Devin Gardner learns lessons in handling success, Heisman hype
CLEARWATER, Fla. -- Devin Gardner lived with fellow Michigan quarterback Denard Robinson for a year-and-a-half, giving him unique perspective into how Robinson handled his rising fame.
Those lessons turned out to be valuable, now that Gardner's own star is rising after a highly successful four-game stint as Michigan's full-time quarterback. He's even drawn some early Heisman Trophy attention for 2013.
"I'm fine with it," Gardner said this week. "I'm going to stay the same guy, no matter what. I've watched Denard through these years.
"I don't like to put pressure on myself at all, so I don't even listen to that. Putting pressure on yourself is the thing that helps to hurt you. I'd rather just play the best I can."
Gardner said the Heisman hype has already become unavoidable for him.
"I mean, there's no where you can't not hear it," he said. "People tell me all the time, but I just ignore it. Like, 'OK, thanks.'"
Gardner is expected to be the full-time quarterback Tuesday when No. 19 Michigan (8-4) faces No. 11 South Carolina (10-2) in the Outback Bowl.
He opened the season at receiver, but moved back to quarterback after Robinson damaged a nerve in his throwing elbow against Nebraska. A move that net big-time results.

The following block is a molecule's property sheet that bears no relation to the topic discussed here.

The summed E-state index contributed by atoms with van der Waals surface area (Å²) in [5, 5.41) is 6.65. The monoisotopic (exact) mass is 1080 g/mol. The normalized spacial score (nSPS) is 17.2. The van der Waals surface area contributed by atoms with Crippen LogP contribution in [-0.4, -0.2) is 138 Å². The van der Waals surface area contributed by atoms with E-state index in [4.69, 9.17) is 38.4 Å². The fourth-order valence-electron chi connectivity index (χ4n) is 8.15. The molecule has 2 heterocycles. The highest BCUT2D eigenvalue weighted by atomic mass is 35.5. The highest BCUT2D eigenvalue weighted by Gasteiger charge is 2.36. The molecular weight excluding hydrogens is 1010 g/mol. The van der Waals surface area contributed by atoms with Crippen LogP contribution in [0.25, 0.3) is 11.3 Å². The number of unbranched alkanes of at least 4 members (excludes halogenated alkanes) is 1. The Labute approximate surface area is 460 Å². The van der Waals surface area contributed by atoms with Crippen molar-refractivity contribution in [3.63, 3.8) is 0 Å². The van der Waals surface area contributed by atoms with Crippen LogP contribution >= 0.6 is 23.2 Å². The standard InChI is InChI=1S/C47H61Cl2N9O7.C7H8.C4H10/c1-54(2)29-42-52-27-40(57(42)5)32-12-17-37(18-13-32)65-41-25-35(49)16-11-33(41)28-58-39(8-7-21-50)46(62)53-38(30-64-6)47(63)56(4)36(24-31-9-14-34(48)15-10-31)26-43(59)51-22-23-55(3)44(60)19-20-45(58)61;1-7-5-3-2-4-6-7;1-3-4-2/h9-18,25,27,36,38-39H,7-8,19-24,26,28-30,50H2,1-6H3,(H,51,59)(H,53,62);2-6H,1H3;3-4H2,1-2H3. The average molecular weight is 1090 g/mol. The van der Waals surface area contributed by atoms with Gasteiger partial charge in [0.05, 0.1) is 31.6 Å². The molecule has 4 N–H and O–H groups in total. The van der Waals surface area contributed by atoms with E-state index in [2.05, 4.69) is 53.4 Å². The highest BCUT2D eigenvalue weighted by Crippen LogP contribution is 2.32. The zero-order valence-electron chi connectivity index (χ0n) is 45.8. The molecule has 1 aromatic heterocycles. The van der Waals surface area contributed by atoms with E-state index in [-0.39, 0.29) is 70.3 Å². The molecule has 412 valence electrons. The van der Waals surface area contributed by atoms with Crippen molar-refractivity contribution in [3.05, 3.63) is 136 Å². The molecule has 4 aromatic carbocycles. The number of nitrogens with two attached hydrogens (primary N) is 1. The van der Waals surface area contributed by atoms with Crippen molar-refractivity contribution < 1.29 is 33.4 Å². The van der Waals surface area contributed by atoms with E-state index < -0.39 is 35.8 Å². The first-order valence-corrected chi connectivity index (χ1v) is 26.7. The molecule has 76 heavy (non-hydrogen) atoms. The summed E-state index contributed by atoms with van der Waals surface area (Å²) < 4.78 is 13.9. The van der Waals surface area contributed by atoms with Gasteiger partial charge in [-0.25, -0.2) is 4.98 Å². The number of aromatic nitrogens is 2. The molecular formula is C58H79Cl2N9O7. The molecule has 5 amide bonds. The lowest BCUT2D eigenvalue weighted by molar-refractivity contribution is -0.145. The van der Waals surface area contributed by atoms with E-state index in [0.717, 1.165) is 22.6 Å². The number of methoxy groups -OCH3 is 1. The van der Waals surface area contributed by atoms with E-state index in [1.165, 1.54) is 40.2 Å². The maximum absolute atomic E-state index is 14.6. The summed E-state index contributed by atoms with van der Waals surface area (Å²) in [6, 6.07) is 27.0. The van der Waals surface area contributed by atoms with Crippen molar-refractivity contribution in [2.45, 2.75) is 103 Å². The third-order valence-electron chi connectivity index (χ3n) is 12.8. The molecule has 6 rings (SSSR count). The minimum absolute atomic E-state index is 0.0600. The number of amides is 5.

Gardner finished the regular season 57-of-90 passing for 1,005 yards, eight touchdowns and four interceptions. He added seven more scores on the ground, leading Michigan to a 3-1 finish.
He matched a school record against Iowa, accounting for six touchdowns in a single game.
Yet, Gardner says his best football is ahead of him.
He grades his performance at just a 'B' or 'B-plus,' saying he committed too many turnovers and didn't convert enough third downs -- even though Michigan converted 27-of-44 third downs in his four games.
That's a 61.4-percent clip, which would have led the country if extrapolated for a full season.
It's clear Gardner has high standards for himself, and refuses to be satisfied -- which could help him handle increasing pressure. In a way, he's taking after offensive coordinator Al Borges.
"I've realized he likes to yell at me, whether good or bad," Gardner said with a smile. "He'll always find something. I don't think I'll ever be able to say I don't have something to work on, thanks to Coach Borges."
It was a whirlwind final month for Gardner, who made his first start at quarterback with just one week of practice at the position. He was learning on the fly.
He handled a tough situation well, though, and expects to take a leap forward now that he has more than a month to settle into the position before facing South Carolina.
"I think as you develop the confidence -- he's always been a pretty confident guy -- but the more snaps, the more he does, the more confident he gets," coach Brady Hoke said.
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